March 24, 2017
Diagnosing TB in people who have HIV has been a challenge because they often have low levels of the bacteria in their system. This has been a serious problem for a country like South Africa where 454,000 people are infected with TB each year, half of whom are HIV positive. The Conversation Africa's health and medicine editor Candice Bailey spoke to Professor Bavesh Kana about a landmark study that provides a solution to tackling this diagnostic problem.
What has the traditional thinking been on TB bacteria and how it grows?
The diagnosis of people infected with the tuberculosis bacteria can show either that they are "active" or "latent" carriers of the disease. People with "active" disease display well known symptoms such as persistent coughing, fever, night sweats and weight loss.
"Latent" infection on the other hand is not associated with any clinical symptoms. People who have latent infection carry a 10% lifetime risk of developing active disease through a process called reactivation. This risk is increased when a person's immune system is compromised by an HIV-infection or advancing age, for example.
To diagnose TB, one has to identify the bacteria from a sample of sputum. For this, it must be replicated by culturing them in a laboratory. Replicating bacteria are important because they aid the diagnostic process and without them, it's difficult to diagnose TB.
Traditionally, it was thought that people who had active TB harboured bacteria that were easy to replicate through culturing. The thinking was that people with latent infection had dormant bacteria that could not replicate, which are difficult to culture.
To a great extent, this dogma wasn't underpinned by extensive experimental evidence. This is mainly because its been difficult to model TB disease in small animals or in a laboratory.
Our research shows that these initial views were somewhat simplistic.
What did your research find?
Our research opens a new door to cracking the very difficult problem of diagnosing people who have low levels of TB bacteria, for example people who are HIV positive.
Our findings challenge the conventional thinking because we discovered that patients with active TB in reality harbour mixtures of both replicating and non-replicating organisms. This finding is significant because it will now be possible to diagnose people who previously would have gone undetected. It's important to emphasise though, that a single TB diagnostic test will unlikely be enough to diagnose all TB disease profiles.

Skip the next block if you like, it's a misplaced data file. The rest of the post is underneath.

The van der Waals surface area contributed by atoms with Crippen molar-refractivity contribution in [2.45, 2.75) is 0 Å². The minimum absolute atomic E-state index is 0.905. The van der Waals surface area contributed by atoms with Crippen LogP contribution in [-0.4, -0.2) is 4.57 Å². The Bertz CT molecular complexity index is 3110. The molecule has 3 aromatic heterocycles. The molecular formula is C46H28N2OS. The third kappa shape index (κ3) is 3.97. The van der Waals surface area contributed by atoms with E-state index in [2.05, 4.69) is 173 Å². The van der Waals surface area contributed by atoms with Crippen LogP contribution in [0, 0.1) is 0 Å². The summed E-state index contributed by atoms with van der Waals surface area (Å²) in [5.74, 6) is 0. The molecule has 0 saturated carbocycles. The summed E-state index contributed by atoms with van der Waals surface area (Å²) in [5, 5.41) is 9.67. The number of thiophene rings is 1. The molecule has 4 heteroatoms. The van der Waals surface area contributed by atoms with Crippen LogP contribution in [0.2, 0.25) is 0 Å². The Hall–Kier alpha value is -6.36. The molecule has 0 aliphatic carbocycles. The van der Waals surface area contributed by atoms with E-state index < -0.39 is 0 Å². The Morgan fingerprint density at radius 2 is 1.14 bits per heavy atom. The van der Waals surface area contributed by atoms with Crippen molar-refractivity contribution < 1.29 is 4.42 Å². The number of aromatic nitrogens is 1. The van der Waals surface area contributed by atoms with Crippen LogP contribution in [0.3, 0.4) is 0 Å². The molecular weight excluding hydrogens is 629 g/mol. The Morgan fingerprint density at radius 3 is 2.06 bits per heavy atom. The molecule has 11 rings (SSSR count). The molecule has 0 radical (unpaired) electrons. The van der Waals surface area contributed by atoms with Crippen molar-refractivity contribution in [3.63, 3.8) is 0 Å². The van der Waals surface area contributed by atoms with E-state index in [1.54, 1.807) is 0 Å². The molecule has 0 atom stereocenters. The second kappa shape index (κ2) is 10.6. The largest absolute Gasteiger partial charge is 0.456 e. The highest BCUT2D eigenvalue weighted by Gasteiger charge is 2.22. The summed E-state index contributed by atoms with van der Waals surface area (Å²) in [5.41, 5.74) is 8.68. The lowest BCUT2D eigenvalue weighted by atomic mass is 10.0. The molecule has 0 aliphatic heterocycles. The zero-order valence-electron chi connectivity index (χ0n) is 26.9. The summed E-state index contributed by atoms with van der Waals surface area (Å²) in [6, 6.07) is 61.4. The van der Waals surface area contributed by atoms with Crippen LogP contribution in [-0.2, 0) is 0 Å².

In our study, we explore the presence of non-replicating bacteria that are unable to grow under standard laboratory conditions. We term these as Differentially Culturable Tubercle Bacteria (DCTB).
We analysed the sputum from TB diseased people who had not started treatment and were able to detect varying combinations of up to five operationally distinct categories of Differentially Culturable Tubercle Bacteria.
We expect that detection of differentially culturable bacteria will now make it possible to diagnose people who have low levels of bacteria, for example older people, children and those who are HIV-positive.
How was the research done?
We approached various clinics in Soweto and identified a cohort of TB patients who had drug sensitive TB disease but had not started extensive TB treatment. Many had HIV.
Their sputum samples were subjected to the standard TB tests which includes laboratory culturing. We also applied a growth stimulating technique to the specimen to see if it could be cultured under different circumstances. We were surprised when we uncovered new populations of bacteria that were not detected using standard laboratory culturing.
We compared the results of the different tests with and without growth stimulatory factors to quantify the proportions of replicating and non-replicating bacteria in each sample. We found that using our specialist growth technique, we could more accurately predict the presence of TB disease.
Why is it significant?
This study has highlighted a previously unknown complexity in the bacterial populations linked to active TB disease. Our research opens new avenues to explore alternate mechanisms for diagnosing and detecting TB bacteria.
More importantly, these findings can be used to develop new ways of understanding how patients respond to treatment. Related to this, is the ability to better assess the efficacy of new TB drugs using the methods employed in our study.
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